One of my favorite soups to look forward to on "Soup Saturdays" was when mom would have a massive pot of saltbeef (salted beef) soup, packed with ground provisions bubbling away on the stove. Due to the price and the fact that sourcing 'good' salted beef was difficult, we didn't have saltbeef soup often. I still get a chuckle when I do thick heavy soups during the summer months here in Canada and people would say "isn't it too hot for soups?". For the most part the Caribbean is always hot and it's tradition throughout the Caribbean that on Saturday's we enjoy a piping hot bowl of soup.
Take us away from the Caribbean, but you CANNOT take the "Caribbean" from US! Soup and Saturday is like the blue shirt and khaki shorts uniform you'd see next generation island boys smartly dressed in as they make their way to school. You expect to see it, without question. In my time on the islands anyway! We love making a massive (no matter how hard you try, the pot never seems big enough) pot of soup, rich and thick with wonderful flavors and textures. Guaranteed to be found on a Saturday bubbling away in homes across the region.
Callaloo, the delicious soup-like dish of the Southern Caribbean is traditionally made with the inclusion of fresh ocean crabs for it's unique and rich flavor. If one cannot source that wonderful 'blue' crab, we then look for that layer of flavor from salted meats like pigtails and beef, and I've seen some people use smoked meats on some occasions. I must point out that the traditional recipe for making callalloo (not to be confused with Jamaican Callaloo) are the tender leaves of the dasheen or taro plant. However, sourcing those in Canada is almost impossible, so we'll be using baby spinach with brilliant results in this vegetarian version of Callaloo.
That bone chilling cold is back and with a vengeance. Over the Christmas holidays it was relatively mild by Canadian standards, but this morning the mercury dropped to -28 C (-18.4 F). Like a true son of the Caribbean soil, I'm battling back with a hearty beef with sweet potato and pumpkin soup to warm up the mind, soul and body! We'll start off by roasting the pieces of beef (with bones) in the oven, something which is not traditional in Caribbean soup making, but that roasted flavor will elevate this soup to a HIGHER level! Then we go in with pieces of pumpkin and sweet potato, followed by fresh herbs and other flavor ingredients.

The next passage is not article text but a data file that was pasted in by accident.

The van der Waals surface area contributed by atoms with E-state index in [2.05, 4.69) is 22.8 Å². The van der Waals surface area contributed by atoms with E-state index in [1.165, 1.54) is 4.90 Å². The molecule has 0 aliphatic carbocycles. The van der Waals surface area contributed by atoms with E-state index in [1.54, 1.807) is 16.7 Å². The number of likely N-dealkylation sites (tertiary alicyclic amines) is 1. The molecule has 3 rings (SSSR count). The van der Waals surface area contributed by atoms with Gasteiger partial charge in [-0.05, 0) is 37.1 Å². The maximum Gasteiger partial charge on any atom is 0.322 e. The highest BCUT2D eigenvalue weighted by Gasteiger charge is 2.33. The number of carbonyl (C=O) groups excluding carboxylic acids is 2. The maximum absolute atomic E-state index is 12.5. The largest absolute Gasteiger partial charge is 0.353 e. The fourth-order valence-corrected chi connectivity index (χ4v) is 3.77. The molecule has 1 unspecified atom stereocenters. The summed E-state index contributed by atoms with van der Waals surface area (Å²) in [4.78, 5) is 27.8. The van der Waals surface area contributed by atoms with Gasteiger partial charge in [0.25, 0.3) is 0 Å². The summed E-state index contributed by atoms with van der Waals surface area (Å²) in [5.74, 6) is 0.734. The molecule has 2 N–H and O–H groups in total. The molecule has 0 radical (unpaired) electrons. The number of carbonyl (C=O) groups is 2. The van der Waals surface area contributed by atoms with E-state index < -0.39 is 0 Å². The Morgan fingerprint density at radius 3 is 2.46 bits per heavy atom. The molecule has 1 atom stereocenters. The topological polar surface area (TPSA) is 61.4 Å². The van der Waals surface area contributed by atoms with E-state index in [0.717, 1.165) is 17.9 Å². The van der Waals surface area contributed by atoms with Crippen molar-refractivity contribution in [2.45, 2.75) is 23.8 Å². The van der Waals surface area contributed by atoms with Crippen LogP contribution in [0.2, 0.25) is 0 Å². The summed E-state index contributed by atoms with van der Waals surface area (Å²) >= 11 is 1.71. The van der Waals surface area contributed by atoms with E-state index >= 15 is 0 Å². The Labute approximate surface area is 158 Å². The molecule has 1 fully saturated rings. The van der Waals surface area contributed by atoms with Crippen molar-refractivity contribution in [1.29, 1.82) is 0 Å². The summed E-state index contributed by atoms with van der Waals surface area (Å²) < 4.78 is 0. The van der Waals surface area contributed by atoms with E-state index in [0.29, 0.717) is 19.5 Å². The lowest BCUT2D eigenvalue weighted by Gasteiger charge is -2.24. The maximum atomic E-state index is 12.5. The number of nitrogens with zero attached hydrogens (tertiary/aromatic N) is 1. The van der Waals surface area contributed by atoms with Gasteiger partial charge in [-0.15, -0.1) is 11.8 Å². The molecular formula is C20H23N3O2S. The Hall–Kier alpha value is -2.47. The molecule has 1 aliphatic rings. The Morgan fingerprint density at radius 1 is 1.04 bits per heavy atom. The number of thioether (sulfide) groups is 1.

It’s one of those soups you really have to try before passing judgement. Like so many traditional dishes from the Caribbean (and globally), you’ll find people will be cautious and at times have negative comments, even though they fail to give it a try. You’ll notice that in the Caribbean we tend to use most of […]
About 10 years ago I had my first culinary encounter with tomato and rice soup while visiting Caron’s grandparents and though I wasn’t (so I thought..silly me) a fan of tomato soup, the plump grains of rice in it got my attention. I could not believe I was asking for seconds even though my bowl […]
I must mention that I used chicken broth in this recipe and you’ll find it’s listed under the vegetarian section of the website so please use vegetable stock to make this fully vegetarian as I didn’t have any left in the pantry when I was putting the recipe together. If you can’t source Jamaican callaloo […]
This soup follows on the North American way of roasting root vegetables during the colder months to intensify their flavors and to bring out the natural sweetness. I’ve been calling Canada home in excess of 20 years, so it’s only natural that I use this technique, but with a Caribbean twist. You’ll see me add […]
Ladies and gents, I must confess that I’m not a fan of cow heel (cow foot or bull foot) soup and if it were up to me, this recipe would not have been found here as I normally don’t cook this. However, a fan on the CaribbeanPot.com Facebook page sent in a request and being […]
As we move closer to the holiday season I’ve decided to share some tasty Caribbean inspired appetizer recipes with you all. So for the entire month of November you’ll see your taste buds challenged with some twists on traditional Caribbean dishes. But done in such a way that you can easily serve them during your […]